When you think of the '80s, you either think of the stock market or the toy boom. If you are thinking of the latter, you were probably an '80s kid. You most likely had a View Finder and a Nintendo (and if you didn't, you had a friend who was lucky enough to have one). As far as toys are concerned, the 1980s brought us the beautiful synergy boom that led to toys connected to cartoons, entertainment that made its way into our cereal boxes and a revolution in stuffed animals. Whether you were a girl or a boy (or a girl with an older brother who was forced to play with G.I. Joes over Fluppy Dogs), you probably look at the toys from the '80s with nostalgic regard and a warmth covers your heart.
Whether you coveted the toys you saw on those memorable little Saturday Morning Cartoon commercials, or you were lucky enough to obtain these works of art (and now, collector's items), you're going to have a blast with this quiz. It's all about nostalgia and the '80s right now, so take this quiz and see if you can identify these famous toys.
Do you remember this character and toy that was happy and magical?
Rainbow Brite was a pretty great way to fight the Barbie craze. She was a larger doll who had her own television show. There was nothing like opening up your first Rainbow Brite doll on Christmas morning.
This magical contraption was a huge hit in the 1980s. What is it?
If you had a stockpile of black construction paper, you didn't have to buy the designs from the toys store. This toy was a pegboard connected to a lightbox, and it worked and sold like crazy in the '80s.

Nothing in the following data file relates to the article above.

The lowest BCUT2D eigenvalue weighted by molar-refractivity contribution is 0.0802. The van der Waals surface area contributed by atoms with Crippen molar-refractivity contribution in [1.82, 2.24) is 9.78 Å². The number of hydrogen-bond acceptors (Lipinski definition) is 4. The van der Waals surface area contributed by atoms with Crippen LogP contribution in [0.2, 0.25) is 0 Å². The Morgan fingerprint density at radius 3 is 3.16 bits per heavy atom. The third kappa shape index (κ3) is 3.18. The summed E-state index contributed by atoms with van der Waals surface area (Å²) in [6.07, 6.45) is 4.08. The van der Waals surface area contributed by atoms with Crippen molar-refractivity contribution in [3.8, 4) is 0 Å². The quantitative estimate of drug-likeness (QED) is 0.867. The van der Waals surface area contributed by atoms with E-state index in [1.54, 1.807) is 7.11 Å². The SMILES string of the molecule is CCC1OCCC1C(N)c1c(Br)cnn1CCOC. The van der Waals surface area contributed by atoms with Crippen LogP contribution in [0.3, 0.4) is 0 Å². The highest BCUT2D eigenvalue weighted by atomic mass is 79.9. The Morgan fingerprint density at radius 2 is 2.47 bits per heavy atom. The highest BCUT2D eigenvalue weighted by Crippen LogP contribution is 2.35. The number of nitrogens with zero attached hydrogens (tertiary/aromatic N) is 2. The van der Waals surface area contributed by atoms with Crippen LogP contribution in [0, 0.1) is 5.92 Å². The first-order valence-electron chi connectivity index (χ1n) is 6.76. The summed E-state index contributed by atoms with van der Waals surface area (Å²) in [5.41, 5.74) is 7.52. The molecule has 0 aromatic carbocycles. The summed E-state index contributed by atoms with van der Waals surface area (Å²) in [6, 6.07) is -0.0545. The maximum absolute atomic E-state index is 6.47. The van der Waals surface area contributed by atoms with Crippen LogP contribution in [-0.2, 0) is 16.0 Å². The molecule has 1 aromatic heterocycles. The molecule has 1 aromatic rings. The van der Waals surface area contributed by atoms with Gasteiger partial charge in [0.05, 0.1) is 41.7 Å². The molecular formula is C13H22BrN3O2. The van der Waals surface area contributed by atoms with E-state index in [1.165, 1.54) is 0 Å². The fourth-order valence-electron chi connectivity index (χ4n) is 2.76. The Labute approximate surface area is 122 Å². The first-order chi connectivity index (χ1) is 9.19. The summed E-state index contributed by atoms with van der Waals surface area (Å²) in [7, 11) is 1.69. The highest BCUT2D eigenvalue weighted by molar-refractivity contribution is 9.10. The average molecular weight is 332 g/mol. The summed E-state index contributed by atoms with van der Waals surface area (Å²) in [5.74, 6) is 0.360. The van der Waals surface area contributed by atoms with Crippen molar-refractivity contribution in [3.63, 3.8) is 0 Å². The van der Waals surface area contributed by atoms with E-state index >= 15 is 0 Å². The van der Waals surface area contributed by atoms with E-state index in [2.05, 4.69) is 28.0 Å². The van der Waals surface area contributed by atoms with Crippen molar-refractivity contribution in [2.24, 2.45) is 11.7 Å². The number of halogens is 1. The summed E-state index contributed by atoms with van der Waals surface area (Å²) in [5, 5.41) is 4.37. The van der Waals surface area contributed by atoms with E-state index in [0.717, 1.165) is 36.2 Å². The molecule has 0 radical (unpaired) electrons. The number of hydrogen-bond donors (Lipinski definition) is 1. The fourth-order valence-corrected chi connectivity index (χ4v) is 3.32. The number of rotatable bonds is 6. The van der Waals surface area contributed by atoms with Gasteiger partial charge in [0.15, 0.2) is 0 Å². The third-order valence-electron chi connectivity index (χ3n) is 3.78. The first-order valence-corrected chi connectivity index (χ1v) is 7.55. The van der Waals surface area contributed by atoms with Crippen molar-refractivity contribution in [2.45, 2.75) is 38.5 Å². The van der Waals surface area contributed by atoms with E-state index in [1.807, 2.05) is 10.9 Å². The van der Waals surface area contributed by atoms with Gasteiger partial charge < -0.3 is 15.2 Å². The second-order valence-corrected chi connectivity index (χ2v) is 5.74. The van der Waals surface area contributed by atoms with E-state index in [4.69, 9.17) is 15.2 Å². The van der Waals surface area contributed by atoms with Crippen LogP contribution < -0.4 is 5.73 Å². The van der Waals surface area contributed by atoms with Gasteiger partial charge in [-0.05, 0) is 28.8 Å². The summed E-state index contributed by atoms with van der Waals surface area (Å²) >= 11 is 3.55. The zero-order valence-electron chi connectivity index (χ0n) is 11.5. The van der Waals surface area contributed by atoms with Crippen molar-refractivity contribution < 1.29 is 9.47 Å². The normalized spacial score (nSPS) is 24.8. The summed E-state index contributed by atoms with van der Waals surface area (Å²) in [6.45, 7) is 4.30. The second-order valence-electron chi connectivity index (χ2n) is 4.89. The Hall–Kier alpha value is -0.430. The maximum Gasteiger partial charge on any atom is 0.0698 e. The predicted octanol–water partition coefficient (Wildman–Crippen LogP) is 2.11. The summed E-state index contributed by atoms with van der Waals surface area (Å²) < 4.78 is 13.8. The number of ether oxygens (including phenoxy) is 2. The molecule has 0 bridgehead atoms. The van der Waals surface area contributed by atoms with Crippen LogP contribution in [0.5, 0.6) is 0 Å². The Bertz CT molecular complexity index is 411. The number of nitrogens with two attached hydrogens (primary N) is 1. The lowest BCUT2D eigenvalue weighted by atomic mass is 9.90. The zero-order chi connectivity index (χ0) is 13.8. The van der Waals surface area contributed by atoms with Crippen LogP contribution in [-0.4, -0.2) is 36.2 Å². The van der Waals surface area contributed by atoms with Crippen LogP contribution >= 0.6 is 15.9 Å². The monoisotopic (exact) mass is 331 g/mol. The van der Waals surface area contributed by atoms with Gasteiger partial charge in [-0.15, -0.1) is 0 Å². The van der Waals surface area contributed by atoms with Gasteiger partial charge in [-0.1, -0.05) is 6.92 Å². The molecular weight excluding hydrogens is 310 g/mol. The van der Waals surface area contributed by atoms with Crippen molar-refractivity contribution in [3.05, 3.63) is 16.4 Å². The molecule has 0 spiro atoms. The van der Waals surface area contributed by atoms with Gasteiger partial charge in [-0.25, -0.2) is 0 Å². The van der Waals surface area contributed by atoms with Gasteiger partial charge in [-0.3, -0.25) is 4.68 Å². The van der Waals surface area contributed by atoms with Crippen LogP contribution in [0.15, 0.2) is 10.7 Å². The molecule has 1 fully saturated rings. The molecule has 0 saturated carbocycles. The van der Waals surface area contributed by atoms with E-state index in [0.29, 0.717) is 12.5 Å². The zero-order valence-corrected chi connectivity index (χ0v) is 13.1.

They were like Matchbox cars, but smaller. What were they?
If you grew up in the 1980s, you remember (very clearly) the man who spoke very fast in the Micro Machines commercials. The Micro Machines guy is famous, but you probably only caught about ten percent of what he said.
Every girl remembers these sweeties. What are they?
My Little Pony
My Little Pony dolls were an excellent addition to your Barbie collection if you were an '80s girl. These magical creatures were colorful with movable (sort of) parts. They were a gorgeous addition to any girl's toy box.
It was dangerous, but it was the talk of the neigborhood. What is it?
Pogo Balls were for people who had no idea how to get more than one bounce on a pogo stick. You simply had to hold the ball between your feet and jump. It was always a contest to see who could get the most hops without falling.
Popples were a short-lived toy that was pretty genius. It was a stuffed animal that folded into a ball. These days, you can find a "Popples" series on Netflix, but back in the day, it was all about using your imagination.
Before adopting shelter animals was cool, these guys took over the market. What are they?
Pound Puppies were another great way to get children interested in stuffed animals. They were also great for collecting. Pound Puppies were each sold separately, but their commercials made it look like you could own your own pet shop.
They were a mix between stuffed animals and action figures. What were they?
Smooshies are probably the best toy ever made. They never broke (though they could get holes in them), and they were perfect for any playset. These mini stuffed animals could fit into anything (they were like cats, but cooler).
She had a gang of friends with yummy names. Who is she?
With friends like Blueberry Muffin, Orange Blossom and Plum Pudding, how could Strawberry Shortcake not be the sweetest character ever made? Oh, and the strawberry smell on this doll lasted years and years.
This was one of the most coveted toys of the 1980s. What is his name?
While there may be no TED talk about Teddy Ruxpin, we all wanted Teddy because he could talk. He had a series of books to follow along, which helped children read, and if you put a speed metal tape in his back, he would rock out.
This mixed creatures were on television as well as in our homes. What were they?
If you don't remember Wuzzles, don't feel so bad. These characters only had one season on TV to make an impression, and even though they didn't last, the creative interspecies animals were great stuffed animals.
We all know Barbie wanted to date these little guys. What were they called?